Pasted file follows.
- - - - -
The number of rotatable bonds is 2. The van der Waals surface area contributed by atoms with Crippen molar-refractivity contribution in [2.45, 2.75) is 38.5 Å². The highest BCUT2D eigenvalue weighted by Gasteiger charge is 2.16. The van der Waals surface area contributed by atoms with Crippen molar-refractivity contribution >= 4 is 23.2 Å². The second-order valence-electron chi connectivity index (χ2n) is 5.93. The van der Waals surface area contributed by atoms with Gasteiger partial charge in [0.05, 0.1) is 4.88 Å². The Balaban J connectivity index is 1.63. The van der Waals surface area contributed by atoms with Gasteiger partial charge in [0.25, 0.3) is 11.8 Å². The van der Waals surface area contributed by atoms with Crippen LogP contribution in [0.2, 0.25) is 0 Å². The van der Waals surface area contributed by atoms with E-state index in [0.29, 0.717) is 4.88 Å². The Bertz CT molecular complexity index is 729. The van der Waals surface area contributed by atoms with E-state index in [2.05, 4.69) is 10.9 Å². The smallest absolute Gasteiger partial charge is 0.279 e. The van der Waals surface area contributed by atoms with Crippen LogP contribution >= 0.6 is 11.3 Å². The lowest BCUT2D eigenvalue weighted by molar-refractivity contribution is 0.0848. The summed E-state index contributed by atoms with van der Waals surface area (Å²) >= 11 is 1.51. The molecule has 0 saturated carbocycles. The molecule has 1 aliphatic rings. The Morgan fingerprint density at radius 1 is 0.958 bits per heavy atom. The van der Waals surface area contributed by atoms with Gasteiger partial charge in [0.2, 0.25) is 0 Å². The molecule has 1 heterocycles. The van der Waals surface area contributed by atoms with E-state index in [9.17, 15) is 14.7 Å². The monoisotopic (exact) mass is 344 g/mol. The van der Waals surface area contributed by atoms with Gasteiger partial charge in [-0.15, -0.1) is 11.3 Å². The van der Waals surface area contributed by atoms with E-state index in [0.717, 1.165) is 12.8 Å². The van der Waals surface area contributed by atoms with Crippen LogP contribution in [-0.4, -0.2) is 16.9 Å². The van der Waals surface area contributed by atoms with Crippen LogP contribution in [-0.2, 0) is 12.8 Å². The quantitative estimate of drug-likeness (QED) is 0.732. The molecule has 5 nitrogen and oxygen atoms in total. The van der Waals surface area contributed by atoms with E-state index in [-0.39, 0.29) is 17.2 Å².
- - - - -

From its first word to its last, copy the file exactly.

The number of rotatable bonds is 2. The van der Waals surface area contributed by atoms with Crippen molar-refractivity contribution in [2.45, 2.75) is 38.5 Å². The highest BCUT2D eigenvalue weighted by Gasteiger charge is 2.16. The van der Waals surface area contributed by atoms with Crippen molar-refractivity contribution >= 4 is 23.2 Å². The second-order valence-electron chi connectivity index (χ2n) is 5.93. The van der Waals surface area contributed by atoms with Gasteiger partial charge in [0.05, 0.1) is 4.88 Å². The Balaban J connectivity index is 1.63. The van der Waals surface area contributed by atoms with Gasteiger partial charge in [0.25, 0.3) is 11.8 Å². The van der Waals surface area contributed by atoms with Crippen LogP contribution in [0.2, 0.25) is 0 Å². The van der Waals surface area contributed by atoms with E-state index in [0.29, 0.717) is 4.88 Å². The Bertz CT molecular complexity index is 729. The van der Waals surface area contributed by atoms with E-state index in [2.05, 4.69) is 10.9 Å². The smallest absolute Gasteiger partial charge is 0.279 e. The van der Waals surface area contributed by atoms with Crippen LogP contribution >= 0.6 is 11.3 Å². The lowest BCUT2D eigenvalue weighted by molar-refractivity contribution is 0.0848. The summed E-state index contributed by atoms with van der Waals surface area (Å²) >= 11 is 1.51. The molecule has 0 saturated carbocycles. The molecule has 1 aliphatic rings. The Morgan fingerprint density at radius 1 is 0.958 bits per heavy atom. The van der Waals surface area contributed by atoms with Gasteiger partial charge in [0.2, 0.25) is 0 Å². The molecule has 1 heterocycles. The van der Waals surface area contributed by atoms with E-state index in [9.17, 15) is 14.7 Å². The monoisotopic (exact) mass is 344 g/mol. The van der Waals surface area contributed by atoms with Gasteiger partial charge in [-0.15, -0.1) is 11.3 Å². The van der Waals surface area contributed by atoms with E-state index in [0.717, 1.165) is 12.8 Å². The van der Waals surface area contributed by atoms with Crippen LogP contribution in [-0.4, -0.2) is 16.9 Å². The van der Waals surface area contributed by atoms with Crippen LogP contribution in [-0.2, 0) is 12.8 Å². The quantitative estimate of drug-likeness (QED) is 0.732. The molecule has 5 nitrogen and oxygen atoms in total. The van der Waals surface area contributed by atoms with E-state index in [-0.39, 0.29) is 17.2 Å².